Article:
Students celebrate Rosh Hashanah


Students and community members celebrated the first day of Rosh Hashanah, the Jewish New Year, Wednesday night at UT’s Rohr Chabad Jewish Center.

Rabbi Zev Johnson said he expects approximately 400 students to attend sermons, dinners and dances which last late into the night over the next three days in celebration of the year 5772. According to Jewish culture, 5,772 years have passed since the creation of the earth, man and woman. Rosh Hashanah lasts for two days, and the Jewish Sabbath follows. Each night, there is a 30-minute sermon by the rabbi followed by a meal of traditional Jewish foods. Dancing and socializing follows each sermon until celebrators are too tired to rejoice anymore, Johnson said.

Johnson greeted guests as they walked in the door with the phrase, “Shana Tova,” which means “good new year.”

“We say ‘good new year,’ not ‘happy new year’ because we hope to be happy throughout the year, and from goodness, happiness automatically stems,” Johnson said.

According to customs, celebrators snack on apples dipped in honey to symbolize a sweet new year.

Johnson played on this tradition in his sermon in which he spoke of the Apple iPhone.

“Everyone is excited to upgrade to the new Apple iPhone,” he said. “Everyone is striving to upgrade. It’s no coincidence the apple is a symbol of the New Year because we are all looking to upgrade our lives.”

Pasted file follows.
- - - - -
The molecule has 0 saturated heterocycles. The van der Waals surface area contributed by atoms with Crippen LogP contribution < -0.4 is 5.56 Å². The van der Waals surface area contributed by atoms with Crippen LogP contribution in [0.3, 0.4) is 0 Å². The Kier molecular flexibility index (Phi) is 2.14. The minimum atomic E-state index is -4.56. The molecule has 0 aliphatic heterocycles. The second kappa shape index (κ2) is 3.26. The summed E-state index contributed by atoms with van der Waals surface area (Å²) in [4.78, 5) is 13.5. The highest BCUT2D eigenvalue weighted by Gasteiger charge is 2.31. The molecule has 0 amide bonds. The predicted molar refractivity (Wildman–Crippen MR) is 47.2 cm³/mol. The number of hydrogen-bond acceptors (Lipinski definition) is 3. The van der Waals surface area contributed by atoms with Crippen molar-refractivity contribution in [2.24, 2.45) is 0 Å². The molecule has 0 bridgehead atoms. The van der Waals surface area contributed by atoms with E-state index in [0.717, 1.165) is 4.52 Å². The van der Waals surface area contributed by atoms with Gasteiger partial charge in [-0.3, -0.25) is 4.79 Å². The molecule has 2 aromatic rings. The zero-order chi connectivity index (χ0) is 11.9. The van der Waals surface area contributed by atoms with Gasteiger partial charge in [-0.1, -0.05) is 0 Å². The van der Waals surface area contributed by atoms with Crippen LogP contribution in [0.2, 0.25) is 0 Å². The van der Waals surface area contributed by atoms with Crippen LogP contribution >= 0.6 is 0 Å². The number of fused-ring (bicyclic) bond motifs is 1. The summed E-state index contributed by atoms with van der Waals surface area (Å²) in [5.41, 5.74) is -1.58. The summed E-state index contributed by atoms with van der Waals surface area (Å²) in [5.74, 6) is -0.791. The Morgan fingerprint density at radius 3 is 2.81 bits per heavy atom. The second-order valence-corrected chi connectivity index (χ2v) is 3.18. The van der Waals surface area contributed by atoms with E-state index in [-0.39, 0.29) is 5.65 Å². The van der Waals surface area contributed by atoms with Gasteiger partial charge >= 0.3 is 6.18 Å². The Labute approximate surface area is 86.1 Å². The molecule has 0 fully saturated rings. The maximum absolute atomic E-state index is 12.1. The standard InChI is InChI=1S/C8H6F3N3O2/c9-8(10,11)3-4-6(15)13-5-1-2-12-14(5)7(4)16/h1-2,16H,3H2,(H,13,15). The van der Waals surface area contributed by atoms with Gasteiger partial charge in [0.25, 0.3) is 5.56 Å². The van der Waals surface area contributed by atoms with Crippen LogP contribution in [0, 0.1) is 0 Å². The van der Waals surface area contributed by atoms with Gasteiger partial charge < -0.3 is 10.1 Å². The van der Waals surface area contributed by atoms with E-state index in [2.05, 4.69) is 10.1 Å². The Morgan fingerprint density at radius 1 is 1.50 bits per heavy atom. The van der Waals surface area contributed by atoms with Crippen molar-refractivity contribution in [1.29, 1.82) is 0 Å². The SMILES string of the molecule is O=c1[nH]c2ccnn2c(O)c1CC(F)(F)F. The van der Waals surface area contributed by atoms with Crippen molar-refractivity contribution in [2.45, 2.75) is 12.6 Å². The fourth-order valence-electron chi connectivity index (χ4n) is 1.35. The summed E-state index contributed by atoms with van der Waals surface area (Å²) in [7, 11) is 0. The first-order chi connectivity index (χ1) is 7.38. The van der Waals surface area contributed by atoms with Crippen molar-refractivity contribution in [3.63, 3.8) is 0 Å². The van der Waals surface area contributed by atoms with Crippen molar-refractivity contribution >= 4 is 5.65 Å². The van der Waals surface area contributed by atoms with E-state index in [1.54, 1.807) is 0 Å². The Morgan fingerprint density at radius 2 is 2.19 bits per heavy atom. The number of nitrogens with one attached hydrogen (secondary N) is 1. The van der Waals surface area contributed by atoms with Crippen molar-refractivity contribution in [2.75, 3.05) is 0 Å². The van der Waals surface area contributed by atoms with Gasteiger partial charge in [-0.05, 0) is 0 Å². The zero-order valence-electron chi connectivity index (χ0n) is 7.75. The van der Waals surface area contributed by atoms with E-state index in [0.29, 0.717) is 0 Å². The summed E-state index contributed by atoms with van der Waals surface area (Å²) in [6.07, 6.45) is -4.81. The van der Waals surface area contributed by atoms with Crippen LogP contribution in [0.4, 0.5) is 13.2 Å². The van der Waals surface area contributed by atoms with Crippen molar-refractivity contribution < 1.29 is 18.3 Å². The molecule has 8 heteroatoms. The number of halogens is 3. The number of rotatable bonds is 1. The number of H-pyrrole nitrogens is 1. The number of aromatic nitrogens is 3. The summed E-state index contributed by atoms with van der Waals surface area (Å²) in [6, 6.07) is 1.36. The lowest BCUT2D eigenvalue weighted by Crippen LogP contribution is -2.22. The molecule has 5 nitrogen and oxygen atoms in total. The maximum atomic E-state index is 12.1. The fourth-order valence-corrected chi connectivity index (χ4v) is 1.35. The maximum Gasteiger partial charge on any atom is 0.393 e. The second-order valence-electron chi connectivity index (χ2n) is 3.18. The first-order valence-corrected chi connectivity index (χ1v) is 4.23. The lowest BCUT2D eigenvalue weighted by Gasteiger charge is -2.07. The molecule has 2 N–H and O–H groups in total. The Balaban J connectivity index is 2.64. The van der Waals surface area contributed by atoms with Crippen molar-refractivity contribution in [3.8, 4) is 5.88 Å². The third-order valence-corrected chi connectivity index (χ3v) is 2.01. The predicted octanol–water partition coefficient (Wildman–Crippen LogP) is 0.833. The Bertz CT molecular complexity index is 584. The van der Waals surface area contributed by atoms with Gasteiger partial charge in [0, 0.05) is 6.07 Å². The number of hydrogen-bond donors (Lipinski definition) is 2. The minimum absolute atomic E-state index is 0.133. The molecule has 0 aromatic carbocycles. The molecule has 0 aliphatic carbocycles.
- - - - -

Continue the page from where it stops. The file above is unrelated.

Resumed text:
Johnson compared looking for new apps for the phone to looking for new “opps” in life.

“We’re looking for the new year to add more ‘opps,’ opportunities, to upgrade our spirituality,” he said.

Some students embraced the concept of iPhone apps and social media, such as nutrition freshman Haley Hammer, who said she found out about the Rosh Hashanah events through Facebook.

“I’m excited about continuing my Jewish traditions in a new environment with new people,” Hammer said.

Rosh Hashanah participant Ariele Gold said she does not attend UT but wanted to be a part of the holiday ceremonies in support of her beliefs.

“I came here for the good food and good company,” Gold said. “People are really interested in learning about the Jewish spirit.”